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I have a problem that whenever I struggle with a programming problem, for example in computer vision or game programming, I try to look for an existing demo or some code that does that job. I always run away if the problem is hard, so I try to cheat, to copy. I don't know how to solve that problem, I tried but I couldn't. I also get very anxious. I'm also worried about my next new job that I also face that problems that I faced in my previous job...

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closed as off-topic by AsheeshR, Adam Wuerl Dec 20 '13 at 5:59

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8 Answers 8

up vote 19 down vote accepted

As a matter of fact we all at some moment of time struggled with code. some one will share it and some one will not. You will find a lot of fakers in our field. at least i have found a lot. so don't worry at all.

1) As far as your problem is concerned i truly understand what you are facing because i was in your shoes not so long ago. the solution to your problem is that try to solve 2- 3 programming problems in a day at your job ,the best you can do. you have to repeat this exercise everyday. you have to say to yourself i am doing this to improve my self confidence in programming. you will notice that in a month or so your mind set will improve, your anxiety will decrease and now you will start attacking the problem in the appropriate manner.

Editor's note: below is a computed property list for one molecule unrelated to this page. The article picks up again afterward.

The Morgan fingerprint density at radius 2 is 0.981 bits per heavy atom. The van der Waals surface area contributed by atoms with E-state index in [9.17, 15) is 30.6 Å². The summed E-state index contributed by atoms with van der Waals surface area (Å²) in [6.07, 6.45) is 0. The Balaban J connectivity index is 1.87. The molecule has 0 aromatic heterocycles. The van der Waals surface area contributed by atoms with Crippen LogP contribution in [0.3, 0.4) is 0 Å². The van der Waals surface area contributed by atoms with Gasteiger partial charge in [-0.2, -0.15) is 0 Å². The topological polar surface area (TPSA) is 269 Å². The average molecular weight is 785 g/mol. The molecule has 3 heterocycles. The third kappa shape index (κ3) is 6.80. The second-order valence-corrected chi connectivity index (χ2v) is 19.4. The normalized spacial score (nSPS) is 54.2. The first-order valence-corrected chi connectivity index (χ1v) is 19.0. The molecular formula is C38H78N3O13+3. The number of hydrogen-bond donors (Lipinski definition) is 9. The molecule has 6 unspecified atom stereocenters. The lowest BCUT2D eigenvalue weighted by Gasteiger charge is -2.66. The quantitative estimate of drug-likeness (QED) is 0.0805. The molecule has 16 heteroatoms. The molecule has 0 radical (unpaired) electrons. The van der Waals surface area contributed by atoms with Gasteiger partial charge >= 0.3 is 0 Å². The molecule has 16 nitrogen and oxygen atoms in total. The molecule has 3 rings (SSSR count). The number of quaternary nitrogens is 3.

2) the problem seems very large to you. the best way to attack a problem is to break it in manageable chunks on the piece of paper and allocate a time frame for each part.

3) it is very important to think about only one problem at time. for example if you creating a very complex insert of the form.only think about insert and forget about updates and deletes

4) try projecteuler.net

5) also read programming books on design patterns, object oriented programming, architectural designs of the applications, data structures. this will definitively help you build your confidence.

6) well also always keep your skills sharp. you must be a better coder in 2013 then you were in 2012. that's also the key to confidence.

7) "try to solve problem but couldn't" because you are not in the right of mind. try to improve that by doing and repeating my first point that will definitely help you in this regard.

8) why not subscribe to sites like tekpub.com or pluralsight.com.

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mention books in 5) is appreciated –  Moaz ELdeen Dec 17 '12 at 12:07